to how dissimilar they are. “I think every

top athlete needs to win all the time, but

our mentality is so different,” she says.

“Kate will go out and train 30 hours

a week; I’m not sure I’ve ever gone over

20 hours in my life. She is very detail

oriented. Kate has a lot of support and a

great team behind her, while I have just

a few people. We are so very different in

how we prepare, how we look at things,

how she feels before a race, how she feels

about the Games. Everyone at the elite

level has their own way of coping. We’re

very different, but we’re both able to

perform at the top of our discipline.”

In February in Berlin, Dygert broke her

own world record en route to a world

championship in the IP. A few days

earlier she’d led the team-pursuit squad to

victory; she and her teammates dedicated

the victory to the late Kelly Catlin.

The IP is not an Olympic event,

meaning her hopes for gold rest on the

team pursuit and individual time trial;

she’ll be starting the road race as well,

though her role there is not certain.

“Obviously, I want to win all three

events,” she says. “The time trial is going

to be the main focus, and then my fitness

from that will obviously correlate with

the team pursuit. And then, with the

road race, it’s a bonus, you know?”

Courtney is diplomatic when asked to

define Olympic success. She won’t have

three tries like Dygert; it all comes down

to one race. “Arriving to the start line

100 percent prepared to give my best

performance ever would be a success,”

she says. “Whatever happens after that

is in some ways out of my control. Of

course I hope to win a medal.”

In March, the IOC announced that

the Games would be held in 2021. With

that recalibration in mind, Courtney and

Dygert shared some additional thoughts.

The coronavirus pandemic has

created a lot of uncertainty and

mandated unprecedented decisions to

protect our global community,” Courtney

wrote in an email. “As someone who

studied global health in college and

reads the news, I recognize that the

impact of this crisis is life-threatening

for many and poses challenges far more

critical than canceled sporting events.

But as a competitor who has been

working toward this season for years,

it is also very challenging to have the

events of an Olympic year be uncertain.

That said, I am fully committed to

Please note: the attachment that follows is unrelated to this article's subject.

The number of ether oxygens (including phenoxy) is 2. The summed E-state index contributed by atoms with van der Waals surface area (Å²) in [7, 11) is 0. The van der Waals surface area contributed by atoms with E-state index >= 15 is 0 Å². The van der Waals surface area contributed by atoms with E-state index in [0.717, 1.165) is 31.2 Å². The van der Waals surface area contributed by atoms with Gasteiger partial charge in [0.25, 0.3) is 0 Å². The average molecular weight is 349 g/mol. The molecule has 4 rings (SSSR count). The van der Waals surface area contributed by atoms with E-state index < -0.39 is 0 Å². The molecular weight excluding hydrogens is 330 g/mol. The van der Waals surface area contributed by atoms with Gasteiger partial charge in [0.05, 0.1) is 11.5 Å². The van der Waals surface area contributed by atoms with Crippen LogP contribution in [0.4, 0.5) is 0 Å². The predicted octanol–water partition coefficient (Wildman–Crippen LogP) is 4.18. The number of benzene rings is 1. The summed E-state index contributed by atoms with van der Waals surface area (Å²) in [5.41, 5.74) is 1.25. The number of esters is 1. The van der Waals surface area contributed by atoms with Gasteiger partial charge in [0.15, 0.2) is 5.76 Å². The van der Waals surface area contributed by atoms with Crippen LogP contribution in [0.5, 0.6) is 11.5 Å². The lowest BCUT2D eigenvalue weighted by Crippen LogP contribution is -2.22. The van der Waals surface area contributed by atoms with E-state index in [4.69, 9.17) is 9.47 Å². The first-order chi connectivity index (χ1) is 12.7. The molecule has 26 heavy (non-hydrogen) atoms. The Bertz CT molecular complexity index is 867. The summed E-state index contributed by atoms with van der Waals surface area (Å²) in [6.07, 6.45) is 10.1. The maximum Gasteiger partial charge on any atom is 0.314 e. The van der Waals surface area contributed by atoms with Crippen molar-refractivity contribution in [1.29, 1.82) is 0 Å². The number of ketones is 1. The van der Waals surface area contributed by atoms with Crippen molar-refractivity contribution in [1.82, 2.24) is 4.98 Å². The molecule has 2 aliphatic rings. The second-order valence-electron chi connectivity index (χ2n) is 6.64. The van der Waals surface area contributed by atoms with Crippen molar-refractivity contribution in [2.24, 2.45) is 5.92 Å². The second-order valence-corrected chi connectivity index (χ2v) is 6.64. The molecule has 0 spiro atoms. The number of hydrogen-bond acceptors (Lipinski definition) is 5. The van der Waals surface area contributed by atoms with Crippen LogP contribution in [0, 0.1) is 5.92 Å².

my training toward Tokyo and am

approaching this time at home as an

unprecedented opportunity to focus

and train with one key goal in mind.”

She was more succinct on Instagram,

writing, “Our time will come. These

dreams are not canceled, they are just on

hold for a moment. Hope and heartbreak

can live side by side.”

Dygert’s response was quintessential

Chloé—blunt and to the point. “I feel like

a broken record saying this, as it’s what

everybody says, but you have to control

your controllables. For me this has no

change on my life except that I can’t race.

Which to me, is fine. I’m not stressed,

because I know I don’t need to race to

be fit. I train alone most of the time,

I live alone, and I like to be alone, so this

really hasn’t impacted my training or

added any stress to my life. Obviously

it’s a bummer that the Games have been

postponed, but I guess it means I have

another year to get even fitter.”

After Tokyo, Dygert will probably turn

to hallowed European one-day classics

such as Strade Bianche and the Tour of

Flanders. It’s only a matter of time until

she takes on the UCI Hour Record, which

she will likely decimate. At some point

she’d also like to try to win the women’s

Giro d’Italia, though she’s hardly a

climber for the high mountains. (Why,

then? The leader’s jersey is pink. Duh.)

Courtney has said that following the

Olympics she might make a bid for the

2022 Cyclocross World Championship,

held in Fayetteville, Arkansas. “I have

no aspirations of being the greatest

cyclocross racer,” Courtney says. “But

I think there’s a lot of skills that could

help me, and long-term it’s something

I’m interested in trying now that I don’t

have school during the fall.”

But now, it’s January at the Camp of

Champs. A simpler time, with a clearer

focus. The muscle-car shoot is over, and

Chloé and Kate (with Tim, Colin and

Coach Kristin) pedal into the distance.

In the coming months, the certainty of

the Olympics will prove malleable.

Adjustments will be made and remade.

Whenever the Games wind up being

held, both women will represent the U.S.

and aim for gold. Because regardless of

the path each took to get there, winning

bike races is what they do.


Musing about

Olympic uncertainty,

Courtney wrote,

“Our time will come.